By Svetlana Shkolnikova, Staff Writer
Rampant violence against women prompted the Mexican government this week to issue an emergency "gender alert" in Morelos, the second state in the country after Mexico to be singled out for its high rate of murdered and missing women.
The alert, first declared by the Secretariat of the Interior on July 29 for the 11 municipalities comprising the state of Mexico, urges local, state and federal authorities to take immediate action in combating violence against women by granting victims legal, health and psychological services and speeding up investigations of unsolved cases.
Though officials created the gender alert mechanism in 2007, it took relentless pressure from women, including a protest against domestic violence last month in which activists imitated a crime scene in front of Mexico's Interior Ministry, to enact it.
"This is something historic that will set precedents for this mechanism to be more agile, and for guarantees for women's life and access to justice," said Maria de la Luz Estrada, director of the National Citizens' Observatory on Femicide, in response to the first alert. "Now there has been a commitment. There is no turning back."
The watchdog group estimates that more than 2,300 women have been killed in the state of Mexico over the past nine years and six more are killed every day. Of the 840 women murdered from 2011 to 2013, only 17 percent have been investigated as femicides and even fewer have resulted in convictions.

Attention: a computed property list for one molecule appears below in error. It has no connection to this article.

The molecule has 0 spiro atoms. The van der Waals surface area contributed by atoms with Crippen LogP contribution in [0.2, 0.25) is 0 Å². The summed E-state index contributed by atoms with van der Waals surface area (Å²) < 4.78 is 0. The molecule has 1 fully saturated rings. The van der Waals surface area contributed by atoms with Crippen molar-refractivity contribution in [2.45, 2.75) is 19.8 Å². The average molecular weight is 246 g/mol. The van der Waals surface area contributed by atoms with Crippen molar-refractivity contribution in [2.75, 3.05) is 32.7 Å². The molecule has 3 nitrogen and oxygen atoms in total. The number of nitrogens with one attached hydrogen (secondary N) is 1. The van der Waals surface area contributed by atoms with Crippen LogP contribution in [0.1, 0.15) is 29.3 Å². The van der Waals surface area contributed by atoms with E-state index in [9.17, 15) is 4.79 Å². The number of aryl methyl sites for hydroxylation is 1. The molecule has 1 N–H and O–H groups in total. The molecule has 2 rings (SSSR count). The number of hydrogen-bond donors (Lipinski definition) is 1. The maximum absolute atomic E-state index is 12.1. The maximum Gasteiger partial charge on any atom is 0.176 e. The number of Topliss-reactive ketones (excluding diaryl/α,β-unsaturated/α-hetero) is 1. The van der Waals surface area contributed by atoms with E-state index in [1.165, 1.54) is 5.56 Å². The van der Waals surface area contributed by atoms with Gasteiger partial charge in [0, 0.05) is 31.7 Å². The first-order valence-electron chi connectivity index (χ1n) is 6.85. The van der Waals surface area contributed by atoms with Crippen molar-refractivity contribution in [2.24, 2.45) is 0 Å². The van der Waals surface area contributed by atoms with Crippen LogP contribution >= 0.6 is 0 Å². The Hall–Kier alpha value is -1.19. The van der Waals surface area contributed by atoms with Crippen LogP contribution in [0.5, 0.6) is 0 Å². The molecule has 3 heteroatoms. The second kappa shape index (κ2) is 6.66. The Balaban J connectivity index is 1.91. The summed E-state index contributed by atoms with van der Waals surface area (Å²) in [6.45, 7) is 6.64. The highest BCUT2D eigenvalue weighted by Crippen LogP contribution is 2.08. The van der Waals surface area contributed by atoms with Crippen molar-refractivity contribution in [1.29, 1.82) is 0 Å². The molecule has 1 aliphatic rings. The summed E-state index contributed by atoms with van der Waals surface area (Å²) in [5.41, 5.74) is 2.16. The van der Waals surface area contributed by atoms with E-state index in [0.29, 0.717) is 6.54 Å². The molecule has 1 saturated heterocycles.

A report by the Interior Ministry said the state's "systemic violence against women" and an "atmosphere of impunity and permissiveness" toward crimes targeting women led to 1,700 slayings between 2005 and 2014 and at least 4,281 disappearances. Many of the missing reappeared alive but 1,554 were never found.
Activists blame deep-rooted misogyny, the war on drugs, organized crime and an indifferent and corrupt police force and government for allowing hate crimes against women and girls to spike so dramatically in recent years.
Mexico averages 4.4 murders per 100,000 women -- a rate double the world average. The country's statistical institute, INEGI, reports that femicides in the most volatile states are up to 15 times above the global average.
Last month, in an unprecedented move that offered women's groups a glimmer of hope that cultural change could be on the horizon, the state of Chihuahua sentenced five men to 697 years in prison for murdering 11 young women who disappeared in 2009 and 2010.
Prosecutors said the men coerced the women into prostitution and drug distribution and when they were no longer needed, killed them and dumped their bodies in the Navajo stream of the Juárez Valley.